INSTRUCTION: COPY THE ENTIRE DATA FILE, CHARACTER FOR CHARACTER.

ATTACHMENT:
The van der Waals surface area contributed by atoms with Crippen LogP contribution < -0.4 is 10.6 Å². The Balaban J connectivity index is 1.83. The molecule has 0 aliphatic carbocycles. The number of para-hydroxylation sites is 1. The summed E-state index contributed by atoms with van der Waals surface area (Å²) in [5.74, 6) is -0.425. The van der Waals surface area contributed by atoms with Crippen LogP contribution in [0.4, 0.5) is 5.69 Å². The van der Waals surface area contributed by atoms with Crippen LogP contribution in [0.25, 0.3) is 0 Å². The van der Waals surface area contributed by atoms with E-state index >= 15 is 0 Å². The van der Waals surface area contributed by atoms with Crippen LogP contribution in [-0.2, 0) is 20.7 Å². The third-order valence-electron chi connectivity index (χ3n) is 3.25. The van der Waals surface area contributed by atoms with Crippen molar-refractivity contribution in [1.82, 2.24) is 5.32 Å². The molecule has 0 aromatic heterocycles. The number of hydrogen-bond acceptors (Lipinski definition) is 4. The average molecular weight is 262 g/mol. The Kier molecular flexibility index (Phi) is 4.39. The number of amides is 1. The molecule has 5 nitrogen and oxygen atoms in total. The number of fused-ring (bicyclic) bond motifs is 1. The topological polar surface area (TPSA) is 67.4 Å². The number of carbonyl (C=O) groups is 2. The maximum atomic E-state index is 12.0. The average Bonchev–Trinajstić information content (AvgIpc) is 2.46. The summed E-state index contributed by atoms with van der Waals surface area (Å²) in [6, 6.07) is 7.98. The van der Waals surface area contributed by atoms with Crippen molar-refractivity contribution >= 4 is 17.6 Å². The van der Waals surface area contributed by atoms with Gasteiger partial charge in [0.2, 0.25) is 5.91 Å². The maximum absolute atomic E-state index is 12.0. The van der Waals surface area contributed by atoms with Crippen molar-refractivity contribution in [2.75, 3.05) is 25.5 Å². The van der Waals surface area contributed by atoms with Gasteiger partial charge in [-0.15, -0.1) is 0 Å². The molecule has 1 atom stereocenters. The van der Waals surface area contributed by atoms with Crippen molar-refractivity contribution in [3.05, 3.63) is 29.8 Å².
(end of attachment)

The van der Waals surface area contributed by atoms with Crippen LogP contribution < -0.4 is 10.6 Å². The Balaban J connectivity index is 1.83. The molecule has 0 aliphatic carbocycles. The number of para-hydroxylation sites is 1. The summed E-state index contributed by atoms with van der Waals surface area (Å²) in [5.74, 6) is -0.425. The van der Waals surface area contributed by atoms with Crippen LogP contribution in [0.4, 0.5) is 5.69 Å². The van der Waals surface area contributed by atoms with Crippen LogP contribution in [0.25, 0.3) is 0 Å². The van der Waals surface area contributed by atoms with E-state index >= 15 is 0 Å². The van der Waals surface area contributed by atoms with Crippen LogP contribution in [-0.2, 0) is 20.7 Å². The third-order valence-electron chi connectivity index (χ3n) is 3.25. The van der Waals surface area contributed by atoms with Crippen molar-refractivity contribution in [1.82, 2.24) is 5.32 Å². The molecule has 0 aromatic heterocycles. The number of hydrogen-bond acceptors (Lipinski definition) is 4. The average molecular weight is 262 g/mol. The Kier molecular flexibility index (Phi) is 4.39. The number of amides is 1. The molecule has 5 nitrogen and oxygen atoms in total. The number of fused-ring (bicyclic) bond motifs is 1. The topological polar surface area (TPSA) is 67.4 Å². The number of carbonyl (C=O) groups is 2. The maximum atomic E-state index is 12.0. The average Bonchev–Trinajstić information content (AvgIpc) is 2.46. The summed E-state index contributed by atoms with van der Waals surface area (Å²) in [6, 6.07) is 7.98. The van der Waals surface area contributed by atoms with Crippen molar-refractivity contribution >= 4 is 17.6 Å². The van der Waals surface area contributed by atoms with Gasteiger partial charge in [0.2, 0.25) is 5.91 Å². The maximum absolute atomic E-state index is 12.0. The van der Waals surface area contributed by atoms with Crippen molar-refractivity contribution in [2.75, 3.05) is 25.5 Å². The van der Waals surface area contributed by atoms with Gasteiger partial charge in [-0.15, -0.1) is 0 Å². The molecule has 1 atom stereocenters. The van der Waals surface area contributed by atoms with Crippen molar-refractivity contribution in [3.05, 3.63) is 29.8 Å².